Thursday, February 14, 2008

The Basket and the Boy

Every school day morning, Grange and I walk the quarter mile from the house above the trading post to Bluff’s small elementary school. Buffy The Wonder Dog, excited by the prospect of each new day, universally tags along, and, depending on the weather, is happy to roll in the green grass of spring or the small patches of crusty winter snow.

Navajo Ceremonial Basket by Lorraine Black
Navajo Ceremonial Basket

Sometimes Grange and I kick rocks, jostling each other for position; sometimes we play tag, with constant shouts of “You’re it”; sometimes we throw a football; sometimes we have foot races; and sometimes we just talk. Whatever the activity, I feel intensely fortunate to have this time with him; our time, no matter how short, and regret that it will someday end.

At eight years old, Grange has begun asking interesting, and sometimes uncomfortable, questions. His recent explorations remind me of a story I was once told about Navajo baskets.

This particular storyteller announced to me that the Navajo ceremonial basket is illustrative of one’s path through life. The hole in the center of the weaving represents your emergence into this world. The coils spiraling out from this starting point, being all white, express the ideal that the world seems pure and uncompromised when you are young.

As you progress along the journey, however, in the basket and in your daily life, you begin to encounter some of the darkness, or adversity, of this earth. This realization is the beginning of knowledge and understanding. The blackness expands until you reach the blood rings, which delineate the commingling of your blood with the blood of your spouse; the genesis of family.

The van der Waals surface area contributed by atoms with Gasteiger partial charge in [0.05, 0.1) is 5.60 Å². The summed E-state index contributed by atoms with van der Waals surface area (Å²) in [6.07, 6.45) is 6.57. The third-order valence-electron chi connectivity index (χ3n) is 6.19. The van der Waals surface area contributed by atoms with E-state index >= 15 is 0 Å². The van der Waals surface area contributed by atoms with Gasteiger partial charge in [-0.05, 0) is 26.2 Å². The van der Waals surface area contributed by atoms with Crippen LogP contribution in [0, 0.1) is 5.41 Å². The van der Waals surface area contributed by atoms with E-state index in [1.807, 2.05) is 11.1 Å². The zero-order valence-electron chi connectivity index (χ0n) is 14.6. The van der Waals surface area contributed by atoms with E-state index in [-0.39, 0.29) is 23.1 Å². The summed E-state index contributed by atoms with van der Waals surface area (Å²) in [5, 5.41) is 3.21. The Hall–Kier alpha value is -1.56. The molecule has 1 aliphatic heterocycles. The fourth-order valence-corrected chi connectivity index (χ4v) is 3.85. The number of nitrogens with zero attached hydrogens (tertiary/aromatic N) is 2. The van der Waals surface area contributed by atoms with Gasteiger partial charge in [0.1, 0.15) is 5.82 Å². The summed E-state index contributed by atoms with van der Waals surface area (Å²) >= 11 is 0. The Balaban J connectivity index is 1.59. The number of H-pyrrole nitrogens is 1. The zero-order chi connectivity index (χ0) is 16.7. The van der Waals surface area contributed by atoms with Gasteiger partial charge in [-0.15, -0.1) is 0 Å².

After the blood rings, the darkness begins to recede, which indicates a greater acceptance of your world, the seeds of wisdom germinating and an ability to manage difficult occurrences. At the end of your term here on earth, you enter the spirit world; the rim of the basket, which is all white. The weaver’s pathway, as it is commonly known, extends from the center of the basket to the outer perimeter, and is there to remind us that no matter where we are along this continuum, there is always a pathway to the light.

Grange is just starting his exploration of life’s dark patches, and I often worry about slipping on the black ice created by his ventures into the unknown. Yesterday he asked, “Dad, why do people want to love someone when they don’t really love that person.”

Reluctant to probe his knowledge of the mechanics of “love,” and confident I did not want to explain them to him at that particular moment, I was unsure how to answer his query. I, therefore, fudged by asking what brought about the question. Apparently he had seen a picture of a western saloon, which included painted ladies attempting to gin up business of a horizontal nature. By this time, the school bell was ringing and I told him to run along.

By late afternoon, having had time to consider Grange’s question, I enlisted the aid of Kira, our 11 year old, who has apparently learned more than I guessed. When I told her of Grange’s question, she said to him very candidly, “Oh, it happens all the time.” Grange seemed to accept Kira’s rationalization at face value, so I attempted to clarify things a little; explaining that love is a great gift which should be carefully invested, not casually spent. That discussion seemed to thoroughly confuse them, so I left off for the moment.

Granger Simpson
Grange at Disneyworld

Growing up in Bluff, which is an odd combination of the innocence of Mayberry, R.F.D. and the quirkiness of Lake Woebegone, Minnesota, has sheltered Kira and Grange from some, but not all, of the darkness in our world. Television, friends and Jana’s Great Adventure has given them some glimpses into real life, but they remain idealistic and optimistic.

It is exciting, and unnerving, to see Grange exploring his surroundings in wholly unexpected ways. With the guidance of our local traditions, he may actually succeed in gaining a fuller understanding of our environment in this complex town along the banks of the San Juan River, and the world at large.

In the mean time, I will continue to struggle with my own darkness, and wonder how to appropriately answer his questions.

With warm regards,

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